Forrester TV Report: Audience Composition, Data Will Overshadow The Rating

PlansTVLinear TV as a distribution channel is splintering and the impact will be most felt in planning and buying around audience, said Forrester analyst and report author Jim Nail.

In a survey of 3,166 adults in the Forrester report “Making Sense Of New Video Consumption,” released Friday, it’s estimated that only 46% of TV viewers ages 18-58 consume linear TV.

Online and mobile playback options have altered TV consumption patterns most prominently – and viewing across these channels is generally consistent across different demographics. For instance, 37% of millennials replay their favorite shows and sports highlights as short-form videos, as do 30% of consumers aged 35 to 58.

At the same time, audiences prefer watching different types of content depending on the channel.

For instance, about three-quarters of viewers preferred watching full-length episodes of current programs and news/sports on the standard TV screen, whereas 57% of viewers preferred desktop to watch short-form video, and 45% of viewers preferred desktop to watch news and sports clips.

There isn’t a single dominant media source millennials gravitate toward, since 55% percent of individuals aged 18-34 still view four or more hours each week on TV. This finding doesn’t entirely nullify the concept of millennial cord-cutting, but Forrester likens TV consumption among younger demos to snacking on “smaller portions of a wider array of dishes.”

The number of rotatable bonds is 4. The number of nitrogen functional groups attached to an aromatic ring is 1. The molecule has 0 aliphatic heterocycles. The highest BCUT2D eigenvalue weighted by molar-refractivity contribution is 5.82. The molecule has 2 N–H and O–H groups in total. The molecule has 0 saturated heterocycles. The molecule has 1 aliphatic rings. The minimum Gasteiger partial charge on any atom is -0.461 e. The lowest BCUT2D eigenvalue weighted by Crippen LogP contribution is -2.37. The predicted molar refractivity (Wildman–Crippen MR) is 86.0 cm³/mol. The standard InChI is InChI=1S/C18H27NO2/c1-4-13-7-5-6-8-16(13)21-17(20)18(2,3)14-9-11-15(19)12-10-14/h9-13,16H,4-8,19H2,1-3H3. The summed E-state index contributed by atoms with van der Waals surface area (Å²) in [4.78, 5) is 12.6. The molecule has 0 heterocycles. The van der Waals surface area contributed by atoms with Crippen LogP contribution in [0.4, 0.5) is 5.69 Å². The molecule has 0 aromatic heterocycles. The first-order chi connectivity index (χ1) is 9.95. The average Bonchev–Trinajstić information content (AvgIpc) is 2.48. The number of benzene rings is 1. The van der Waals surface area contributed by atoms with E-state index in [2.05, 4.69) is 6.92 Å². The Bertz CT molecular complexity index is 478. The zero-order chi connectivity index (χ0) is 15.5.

“There is clearly this trend toward watching on the network’s app, the MVPD’s [Multichannel Video Programming Distributor] app and Hulu, but clearly the content is still powerful and it still draws audience advertisers want to buy,” Nail said.

“It is trickling into agency thinking. They know they need to look beyond age-gender demos and look at new data sources, even if they’re still buying ads in pods on ratings.”

For instance, advertisers are beginning to prioritize shows based on viewers’ tendency to buy certain products or brands. If a show’s audience tends to prefer margarine over butter, then a manufacturer like Parkay, Nail pointed out, might not care as much about that show’s Nielsen rating.

This is why additional data sets like purchase-level insights are increasingly attractive. A standard GRP alone doesn’t cut it anymore with multiplatform planning and buying.

“From the industry perspective, you’re no longer selling ratings,” Nail said. “You’re selling individuals and the right individual is going to be worth a lot more than $10 or $15 dollars a thousand to the right advertiser.”

From an execution standpoint, Nail said this will result in a plethora of new formats, like pre-roll pods with two or three advertisements or brands sponsoring streamed episodes.

This echoes a sentiment from BBDO ATL’s President and CEO Drew Panayiotou during the “Video Everywhere” panel at the Industry Preview conference. The industry, he said, is “moving away from reserving media in one format.” This includes shifting beyond reserving traditional TV in an upfront buy.

“In our own media sales and working with publishers … I approach it with certainty that ad loads are going to change,” said Scott Rosenberg, VP of business development at Roku, during the same panel. “The 30-second spot is a great spot, but it will be shorter and more interactive.”


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